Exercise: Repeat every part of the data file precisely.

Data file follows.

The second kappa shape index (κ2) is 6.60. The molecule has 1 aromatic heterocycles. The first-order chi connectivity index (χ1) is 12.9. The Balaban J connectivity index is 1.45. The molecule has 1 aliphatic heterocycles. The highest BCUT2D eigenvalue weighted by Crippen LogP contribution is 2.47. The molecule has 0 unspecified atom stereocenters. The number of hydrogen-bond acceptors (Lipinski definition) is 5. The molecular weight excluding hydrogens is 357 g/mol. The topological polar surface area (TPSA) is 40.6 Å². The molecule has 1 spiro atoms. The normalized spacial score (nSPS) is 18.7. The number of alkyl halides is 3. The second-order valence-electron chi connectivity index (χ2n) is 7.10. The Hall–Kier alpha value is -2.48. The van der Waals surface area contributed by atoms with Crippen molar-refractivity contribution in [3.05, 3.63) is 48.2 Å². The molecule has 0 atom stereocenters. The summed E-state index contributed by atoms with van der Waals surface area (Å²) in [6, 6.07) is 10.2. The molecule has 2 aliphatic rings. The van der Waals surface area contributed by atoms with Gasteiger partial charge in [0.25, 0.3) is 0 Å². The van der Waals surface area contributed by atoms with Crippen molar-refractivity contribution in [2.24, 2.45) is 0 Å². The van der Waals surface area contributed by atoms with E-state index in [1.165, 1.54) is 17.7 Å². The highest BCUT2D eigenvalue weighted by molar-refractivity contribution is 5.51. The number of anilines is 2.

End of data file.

The second kappa shape index (κ2) is 6.60. The molecule has 1 aromatic heterocycles. The first-order chi connectivity index (χ1) is 12.9. The Balaban J connectivity index is 1.45. The molecule has 1 aliphatic heterocycles. The highest BCUT2D eigenvalue weighted by Crippen LogP contribution is 2.47. The molecule has 0 unspecified atom stereocenters. The number of hydrogen-bond acceptors (Lipinski definition) is 5. The molecular weight excluding hydrogens is 357 g/mol. The topological polar surface area (TPSA) is 40.6 Å². The molecule has 1 spiro atoms. The normalized spacial score (nSPS) is 18.7. The number of alkyl halides is 3. The second-order valence-electron chi connectivity index (χ2n) is 7.10. The Hall–Kier alpha value is -2.48. The van der Waals surface area contributed by atoms with Crippen molar-refractivity contribution in [3.05, 3.63) is 48.2 Å². The molecule has 0 atom stereocenters. The summed E-state index contributed by atoms with van der Waals surface area (Å²) in [6, 6.07) is 10.2. The molecule has 2 aliphatic rings. The van der Waals surface area contributed by atoms with Gasteiger partial charge in [0.25, 0.3) is 0 Å². The van der Waals surface area contributed by atoms with Crippen molar-refractivity contribution in [2.24, 2.45) is 0 Å². The van der Waals surface area contributed by atoms with E-state index in [1.165, 1.54) is 17.7 Å². The highest BCUT2D eigenvalue weighted by molar-refractivity contribution is 5.51. The number of anilines is 2.